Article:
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Gold Has Outperformed Most Major Assets Since December Rate Hike

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In the weeks leading up to the December Federal Reserve rate hike, the price of gold fell and most mainstream analysts were bearish on the yellow metal. After all, rising interest rates are bad for gold. right? But we took a contrarian position, saying the negative relationship between rising interest rates and the price of gold is really more of a “sell the rumor, buy the fact” phenomenon.

As it turns out, we were right. In the weeks since the Federal Open Market Committee nudged the interest rate up another 25 basis points on Dec. 13, gold has outperformed most other major assets.

According to analysis by Bloomberg’s Mike McGlone, gold has gained more than the S&P500, Stocks Europe 600, 10-year Treasuries, the dollar index and even Bitcoin.

Since Dec. 12, the day before the Fed moved, gold climbed 5.7% to $1,314.36 an ounce, last week touching the highest level in three months. [Gold is trading even higher as I write this at $1,320.10 per ounce.] The S&P 500 Index gained 3.1% in the same period and bitcoin was down 14%. Gold’s advance was driven by the dollar, which fell 1.5%.”

McGlone said, “Unless greenback weakness reverses, gold should shine.”

The rising gold price in the wake of the latest Fed interest rate hikes fits into a broader trend. Consider this: the Fed started raising interest rates two years ago. With the rate a full 125 basis points higher than it was in December 2015, gold is trading at around $250 per ounce higher than it was then. That’s more than a 23% increase.

Conventional wisdom holds that tighter monetary policy tends to increase bond yields and boost earnings. That makes bonds more appealing to investors, theoretically lowering the appeal of gold and silver. So, when the Fed starts talking rate hikes, the air generally comes out of the precious metals markets.

Last summer, Peter Schiff explained why the current rising rate environment is good for gold despite the conventional wisdom.

Raising interest rates usually signal inflation is “healthy.” Central bankers become hesitant to raise rates if inflation isn’t somewhere near their 2% target. They have to at least feel confident inflation will pick up. As Peter explained, inflation is key when it comes to gold.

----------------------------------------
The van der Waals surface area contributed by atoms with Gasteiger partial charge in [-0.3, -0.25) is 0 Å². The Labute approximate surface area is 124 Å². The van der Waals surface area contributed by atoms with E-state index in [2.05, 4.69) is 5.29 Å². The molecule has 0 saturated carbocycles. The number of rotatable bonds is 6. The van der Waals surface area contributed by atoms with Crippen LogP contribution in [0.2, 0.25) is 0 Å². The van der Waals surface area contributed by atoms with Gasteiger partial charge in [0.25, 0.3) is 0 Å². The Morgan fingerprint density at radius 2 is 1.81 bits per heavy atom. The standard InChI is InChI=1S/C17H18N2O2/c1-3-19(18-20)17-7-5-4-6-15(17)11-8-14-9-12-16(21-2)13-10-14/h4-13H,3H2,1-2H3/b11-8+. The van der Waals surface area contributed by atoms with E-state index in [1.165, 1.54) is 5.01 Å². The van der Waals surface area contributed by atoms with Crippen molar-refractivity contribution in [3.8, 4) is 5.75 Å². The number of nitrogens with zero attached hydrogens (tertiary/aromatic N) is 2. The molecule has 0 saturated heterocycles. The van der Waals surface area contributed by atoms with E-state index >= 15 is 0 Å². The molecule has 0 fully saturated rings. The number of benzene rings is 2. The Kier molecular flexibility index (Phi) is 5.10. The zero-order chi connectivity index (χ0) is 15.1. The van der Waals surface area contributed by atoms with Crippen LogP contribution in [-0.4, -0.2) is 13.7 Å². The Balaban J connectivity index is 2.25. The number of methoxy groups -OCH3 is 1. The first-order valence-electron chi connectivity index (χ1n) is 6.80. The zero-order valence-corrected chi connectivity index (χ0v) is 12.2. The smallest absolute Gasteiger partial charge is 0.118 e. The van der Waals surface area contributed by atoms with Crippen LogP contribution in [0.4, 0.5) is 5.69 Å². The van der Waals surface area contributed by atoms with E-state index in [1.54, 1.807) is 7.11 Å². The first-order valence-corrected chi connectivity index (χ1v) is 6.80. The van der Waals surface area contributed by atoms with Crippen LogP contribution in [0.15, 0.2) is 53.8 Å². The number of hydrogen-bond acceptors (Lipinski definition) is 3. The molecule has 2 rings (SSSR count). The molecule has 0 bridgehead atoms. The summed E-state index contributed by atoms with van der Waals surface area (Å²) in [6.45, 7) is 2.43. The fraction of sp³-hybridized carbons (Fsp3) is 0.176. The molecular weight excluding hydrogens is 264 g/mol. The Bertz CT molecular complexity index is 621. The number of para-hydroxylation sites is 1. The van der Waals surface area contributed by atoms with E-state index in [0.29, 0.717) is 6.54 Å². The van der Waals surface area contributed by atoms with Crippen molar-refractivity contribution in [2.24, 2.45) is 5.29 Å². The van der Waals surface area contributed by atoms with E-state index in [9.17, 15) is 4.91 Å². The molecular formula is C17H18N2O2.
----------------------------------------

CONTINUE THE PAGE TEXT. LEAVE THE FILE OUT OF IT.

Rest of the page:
Rising interest rates are not negative for gold. I mean, the main reason that interest rates are rising around the world is because inflation is picking up around the world. Higher inflation is positive for gold. I mean, it is the most bullish thing for gold. And in fact, when inflation rates are rising, that means money is buying less, right? The purchasing power of money is going down. And that’s when you want to own gold.”

And while higher rates do boost bond yields, inflation is not a friend of the bond market. Bonds lose value as inflation increases. If you are holding a bond that you bought with a 5% interest rate and the rate moves up to 7%, your bond becomes less valuable on the market. Why would an investor buy your 5% bond when he can get a 7% bond? That is bullish for gold because gold is something you would own as an alternative to bonds.

A bear market in bonds is bullish for gold. But for some reason everybody just thinks, well, if interest rates are going up, that just makes gold less attractive because you’re giving up the opportunity cost. It makes bonds less attractive, because bonds are falling in value. It makes currency less attractive because interest rates are rising because currency is losing value. But gold won’t be losing value. Gold is going to be storing value.”

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